June 6 - Summary: Friday's jobs report confirms economic rebound; Bank of America nears settlement in mortgage-backed securities probe; Hertz shares plunge after it reveals accounting errors. Lily Jamali reports.
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Wall Street's winning streak continues, as the S&P 500 sets a record for the eighth time in the last 10 sessions. The Dow hit a record for the second day in a row. The Nasdaq also finished higher.
For the week, the Dow was up 1.2%, the Nasdaq 1.9%
The headliner: the closely-watched jobs report, which showed U.S. employment in May returning to its pre-recession peak. The pickup in hiring, coupled with recent data ranging from auto sales to factory activity, confirm the economy is in rebound mode.
Jason Furman, chairman of the Council of Economic Advisers, said one sector showed particular progress.
SOUNDBITE: JASON FURMAN, CHAIRMAN, COUNCIL OF ECONOMIC ADVISERS (ENGLISH) SAYING:
"Manufacturing was notable - it tied the record for the highest average hourly work in manufacturing. When you see people working those kinds of hours, that tells you you have a lot of demand for those products. You may start adding jobs at an even faster pace in the future."
The unemployment rate remained at 6.3%, the lowest level in five and a half years.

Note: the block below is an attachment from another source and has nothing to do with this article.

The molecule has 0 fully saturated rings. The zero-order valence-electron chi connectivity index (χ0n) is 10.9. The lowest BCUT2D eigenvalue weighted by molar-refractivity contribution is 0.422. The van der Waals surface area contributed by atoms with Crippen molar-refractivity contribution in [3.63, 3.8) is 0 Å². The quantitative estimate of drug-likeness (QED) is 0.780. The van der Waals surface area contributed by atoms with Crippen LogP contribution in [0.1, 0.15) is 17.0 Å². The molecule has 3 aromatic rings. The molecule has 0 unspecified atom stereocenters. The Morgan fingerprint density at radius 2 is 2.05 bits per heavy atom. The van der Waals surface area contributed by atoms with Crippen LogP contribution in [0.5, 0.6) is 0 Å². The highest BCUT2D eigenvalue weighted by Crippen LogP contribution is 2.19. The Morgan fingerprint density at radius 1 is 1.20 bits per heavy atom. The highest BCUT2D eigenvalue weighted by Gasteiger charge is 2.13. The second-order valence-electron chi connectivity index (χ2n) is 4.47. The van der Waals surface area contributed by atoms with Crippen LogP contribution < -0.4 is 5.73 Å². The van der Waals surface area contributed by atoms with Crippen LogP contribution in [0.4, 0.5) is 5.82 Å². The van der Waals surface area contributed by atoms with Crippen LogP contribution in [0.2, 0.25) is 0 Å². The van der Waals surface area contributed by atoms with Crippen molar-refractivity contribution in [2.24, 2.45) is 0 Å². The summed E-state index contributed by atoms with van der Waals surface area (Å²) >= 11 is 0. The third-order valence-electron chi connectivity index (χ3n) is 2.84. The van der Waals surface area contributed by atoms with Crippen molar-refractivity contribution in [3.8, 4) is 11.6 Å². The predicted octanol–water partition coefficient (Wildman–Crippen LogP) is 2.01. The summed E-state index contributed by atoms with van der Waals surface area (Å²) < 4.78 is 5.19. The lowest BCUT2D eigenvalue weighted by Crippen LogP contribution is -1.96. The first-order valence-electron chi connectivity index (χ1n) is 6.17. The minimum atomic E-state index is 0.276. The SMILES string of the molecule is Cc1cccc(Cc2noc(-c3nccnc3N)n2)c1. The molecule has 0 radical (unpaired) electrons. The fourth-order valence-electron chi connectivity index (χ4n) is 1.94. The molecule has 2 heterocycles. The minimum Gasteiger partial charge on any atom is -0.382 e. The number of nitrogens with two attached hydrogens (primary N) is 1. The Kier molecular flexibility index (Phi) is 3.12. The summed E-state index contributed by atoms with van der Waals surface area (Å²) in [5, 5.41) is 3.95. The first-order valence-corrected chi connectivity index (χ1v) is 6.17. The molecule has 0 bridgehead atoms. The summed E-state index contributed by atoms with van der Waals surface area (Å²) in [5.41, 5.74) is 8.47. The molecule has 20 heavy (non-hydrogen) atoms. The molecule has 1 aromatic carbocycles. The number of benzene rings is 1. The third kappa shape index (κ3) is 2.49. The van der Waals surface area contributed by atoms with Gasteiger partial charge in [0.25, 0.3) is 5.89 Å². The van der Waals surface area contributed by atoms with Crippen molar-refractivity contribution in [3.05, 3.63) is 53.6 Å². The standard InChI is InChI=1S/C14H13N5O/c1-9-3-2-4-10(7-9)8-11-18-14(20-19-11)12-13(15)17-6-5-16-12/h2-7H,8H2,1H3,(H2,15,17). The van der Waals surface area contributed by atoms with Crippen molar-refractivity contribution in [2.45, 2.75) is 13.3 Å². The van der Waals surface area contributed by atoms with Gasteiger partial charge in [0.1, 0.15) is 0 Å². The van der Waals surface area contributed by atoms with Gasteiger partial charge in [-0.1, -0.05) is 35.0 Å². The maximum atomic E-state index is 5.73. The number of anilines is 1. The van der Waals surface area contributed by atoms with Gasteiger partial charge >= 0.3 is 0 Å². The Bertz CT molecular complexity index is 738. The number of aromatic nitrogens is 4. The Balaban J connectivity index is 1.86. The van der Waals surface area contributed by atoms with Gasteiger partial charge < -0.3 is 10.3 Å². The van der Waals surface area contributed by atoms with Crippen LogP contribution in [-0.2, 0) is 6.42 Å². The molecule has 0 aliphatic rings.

Jeff Saut of Raymond James says investors should be encouraged by the report.
SOUNDBITE: JEFF SAUT, CHIEF INVESTMENT STRATEGIST, RAYMOND JAMES FINANCIAL (ENGLISH) SAYING:
"Jobs are coming in a little bit stronger than the expectations for the past number of months. I think that's a pretty good sign that things are improving and that's really all the equity markets care about. They don't care about the absolutes of good or bad. All the equity markets care about is are things getting better or things getting worse? And to me, things are getting better."
Federal Reserve governor Jerome Powell confirming the Fed is unlikely to raise rates for a "significant time" after it ends its bond purchasing program, mid-2015 at the earliest if the economy maintains its current pace.
In company news, a possible settlement between Bank of America and the U.S. Department of Justice appears to be in the works. According to reports, Bo A could end up paying more than $12 billion to settle allegations it misled buyers of mortgage backed securities. Some of that cash may go toward consumer relief. Shares were the most actively traded during the day but ended slightly higher.
Shares of Hertz Global Holdings, plunging on news that it will need to correct accounting mistakes running as far back as 2011. The auto rental firm also warned investors that first-quarter results would disappoint.
Cloud computing company Rally Software, failing to rally. Shares fell 30% Friday after the company said revenue for both the second quarter and the year will fall short of expectations.
Across the pond, major markets throughout Europe all ended the day higher.
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